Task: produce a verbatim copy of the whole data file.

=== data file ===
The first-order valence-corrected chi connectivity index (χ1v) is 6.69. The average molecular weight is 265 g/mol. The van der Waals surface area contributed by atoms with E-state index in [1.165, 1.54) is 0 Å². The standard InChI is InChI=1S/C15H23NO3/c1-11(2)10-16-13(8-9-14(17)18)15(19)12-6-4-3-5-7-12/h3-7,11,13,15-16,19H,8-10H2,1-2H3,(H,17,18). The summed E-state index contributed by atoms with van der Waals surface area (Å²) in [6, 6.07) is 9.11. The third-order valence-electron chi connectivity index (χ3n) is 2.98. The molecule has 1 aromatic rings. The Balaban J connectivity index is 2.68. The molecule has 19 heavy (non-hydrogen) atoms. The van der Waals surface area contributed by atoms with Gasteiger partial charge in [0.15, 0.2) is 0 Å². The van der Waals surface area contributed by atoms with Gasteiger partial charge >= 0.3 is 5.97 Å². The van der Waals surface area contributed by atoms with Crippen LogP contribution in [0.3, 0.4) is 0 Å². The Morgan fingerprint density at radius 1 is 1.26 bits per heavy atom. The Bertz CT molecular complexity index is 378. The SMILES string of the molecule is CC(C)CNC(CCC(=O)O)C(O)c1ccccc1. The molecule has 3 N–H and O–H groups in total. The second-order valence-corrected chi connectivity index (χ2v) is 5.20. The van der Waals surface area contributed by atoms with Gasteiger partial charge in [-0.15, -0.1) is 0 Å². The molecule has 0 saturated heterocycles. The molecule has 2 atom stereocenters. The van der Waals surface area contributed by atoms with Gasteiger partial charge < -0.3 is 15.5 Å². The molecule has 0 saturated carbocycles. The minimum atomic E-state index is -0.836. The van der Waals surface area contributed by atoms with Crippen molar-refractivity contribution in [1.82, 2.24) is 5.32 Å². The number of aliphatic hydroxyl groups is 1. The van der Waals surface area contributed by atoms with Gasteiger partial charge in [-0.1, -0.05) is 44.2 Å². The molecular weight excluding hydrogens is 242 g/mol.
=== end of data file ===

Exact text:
The first-order valence-corrected chi connectivity index (χ1v) is 6.69. The average molecular weight is 265 g/mol. The van der Waals surface area contributed by atoms with E-state index in [1.165, 1.54) is 0 Å². The standard InChI is InChI=1S/C15H23NO3/c1-11(2)10-16-13(8-9-14(17)18)15(19)12-6-4-3-5-7-12/h3-7,11,13,15-16,19H,8-10H2,1-2H3,(H,17,18). The summed E-state index contributed by atoms with van der Waals surface area (Å²) in [6, 6.07) is 9.11. The third-order valence-electron chi connectivity index (χ3n) is 2.98. The molecule has 1 aromatic rings. The Balaban J connectivity index is 2.68. The molecule has 19 heavy (non-hydrogen) atoms. The van der Waals surface area contributed by atoms with Gasteiger partial charge in [0.15, 0.2) is 0 Å². The van der Waals surface area contributed by atoms with Gasteiger partial charge >= 0.3 is 5.97 Å². The van der Waals surface area contributed by atoms with Crippen LogP contribution in [0.3, 0.4) is 0 Å². The Morgan fingerprint density at radius 1 is 1.26 bits per heavy atom. The Bertz CT molecular complexity index is 378. The SMILES string of the molecule is CC(C)CNC(CCC(=O)O)C(O)c1ccccc1. The molecule has 3 N–H and O–H groups in total. The second-order valence-corrected chi connectivity index (χ2v) is 5.20. The van der Waals surface area contributed by atoms with Gasteiger partial charge in [-0.15, -0.1) is 0 Å². The molecule has 0 saturated heterocycles. The molecule has 2 atom stereocenters. The van der Waals surface area contributed by atoms with Gasteiger partial charge < -0.3 is 15.5 Å². The molecule has 0 saturated carbocycles. The minimum atomic E-state index is -0.836. The van der Waals surface area contributed by atoms with Crippen molar-refractivity contribution in [1.82, 2.24) is 5.32 Å². The number of aliphatic hydroxyl groups is 1. The van der Waals surface area contributed by atoms with Gasteiger partial charge in [-0.1, -0.05) is 44.2 Å². The molecular weight excluding hydrogens is 242 g/mol.